She pulled back the curtain so he could see. The crowd moved to the street, milling around, unsure. He’d given them the girls, put the idea in their head. They’d be back.

“We need to go,” he agreed.

He called his brother, asked for help, then went upstairs for their guests, the ones she’d wished had never come.

 

Tammy got into the SUV oblivious to the danger, calling for shotgun. Still asleep Julia took the second seat, stretched out. Her girls, it made her heart hurt to look at them, so close to grown up, but still so young.

“We need to go, Edie.” Dan, her brother-in-law, a fan of the revels, pushed her into the last seat. If the group turned on them, if they ripped opened the back door, the two of them would go first. Her to fight, Dan to try and talk his friends down.

“What about our guests?” She hoped the two men were out in the crowd, placating them. It might give the family a chance to escape. She heard a bottle fly through the air, then flinched when it shattered against the garage door.

“They’re gone. They said to get out, and don’t look back. The revels… you know how it is some years.”

They left the garage as a second bottle crashed against the house. Flames licked out. They were rioting, burning the house. The fire would spread. The whole city would burn. Her husband gunned the engine, speeding away. Revelers scrambled out of the way.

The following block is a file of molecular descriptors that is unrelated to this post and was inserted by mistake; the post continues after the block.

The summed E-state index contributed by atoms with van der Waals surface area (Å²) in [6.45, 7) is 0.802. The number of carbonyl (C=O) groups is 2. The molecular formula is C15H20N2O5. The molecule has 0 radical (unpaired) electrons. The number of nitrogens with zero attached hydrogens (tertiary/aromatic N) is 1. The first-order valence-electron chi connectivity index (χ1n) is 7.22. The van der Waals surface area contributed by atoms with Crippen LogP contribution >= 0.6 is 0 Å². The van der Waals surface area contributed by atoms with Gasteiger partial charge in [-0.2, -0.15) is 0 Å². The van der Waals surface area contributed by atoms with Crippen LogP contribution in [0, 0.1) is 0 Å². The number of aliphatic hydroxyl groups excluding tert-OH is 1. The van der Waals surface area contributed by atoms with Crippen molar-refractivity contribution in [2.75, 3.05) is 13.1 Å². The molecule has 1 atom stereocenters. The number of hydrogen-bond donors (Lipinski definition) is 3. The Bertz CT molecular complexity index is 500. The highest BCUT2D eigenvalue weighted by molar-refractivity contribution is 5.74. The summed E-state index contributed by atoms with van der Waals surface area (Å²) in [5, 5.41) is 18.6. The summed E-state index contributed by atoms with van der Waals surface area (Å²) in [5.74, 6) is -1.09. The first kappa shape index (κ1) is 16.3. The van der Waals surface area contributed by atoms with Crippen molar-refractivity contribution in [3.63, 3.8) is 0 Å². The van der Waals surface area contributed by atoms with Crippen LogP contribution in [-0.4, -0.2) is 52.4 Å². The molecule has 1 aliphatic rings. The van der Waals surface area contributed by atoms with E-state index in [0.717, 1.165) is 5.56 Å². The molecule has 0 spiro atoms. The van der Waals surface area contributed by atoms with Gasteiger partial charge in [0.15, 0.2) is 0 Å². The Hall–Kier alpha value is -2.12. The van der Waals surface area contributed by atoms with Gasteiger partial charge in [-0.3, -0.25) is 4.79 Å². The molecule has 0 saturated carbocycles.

“Don’t look back.” Dan grabbed her chin, forced her face forward. “There’s nothing back there any more.”

But there was. Her first house, her daughters’ first steps, her first job, her city, her whole life was behind her in that city. More crashes outside and more explosions. For once she believed it, believed the revelry would destroy the town, leaving nothing but ash. She glanced back, couldn’t stop herself.

Salt. An immediate craving filled her. Her head pounded. She needed salt. She swallowed nothing, didn’t understand the need.

“This is your fault. You should’ve let them take the girls. You can’t keep them from growing up.” Dan prattled on, but she didn’t listen, just concentrated on the desperate need inside her. Salt. Where could she get some? What could she do?  “They would’ve probably enjoyed it.”

Hateful words penetrated her mind and she grabbed his arm, nails digging in like wide needles. The taste of salt, fresh rich salt, flooded her mouth. Dan clutched at his chest, half-gasping. She wanted more, and somehow knew it came from him. But then there was nothing left, no life in him, no salt for her to take. The city burned, she wanted more, and he had nothing left.

His arm fell away from her hand and she saw white. Dust maybe, or sand. Except it wasn’t and she licked the crust from her fingertips. Sweet salt, so perfect. Only she needed more. The crowd fell away from them as the SUV got faster, and she gave up on logic, sucking the tips of her fingers searching for more salt. The town gone, just highway behind them. Highway ahead of them. Her eyes ran over the interior, her husband driving, her daughters sleeping, nothing else. No more salt. She looked at them and knew she couldn’t, never would. But him…  She looked to her husband, hungry.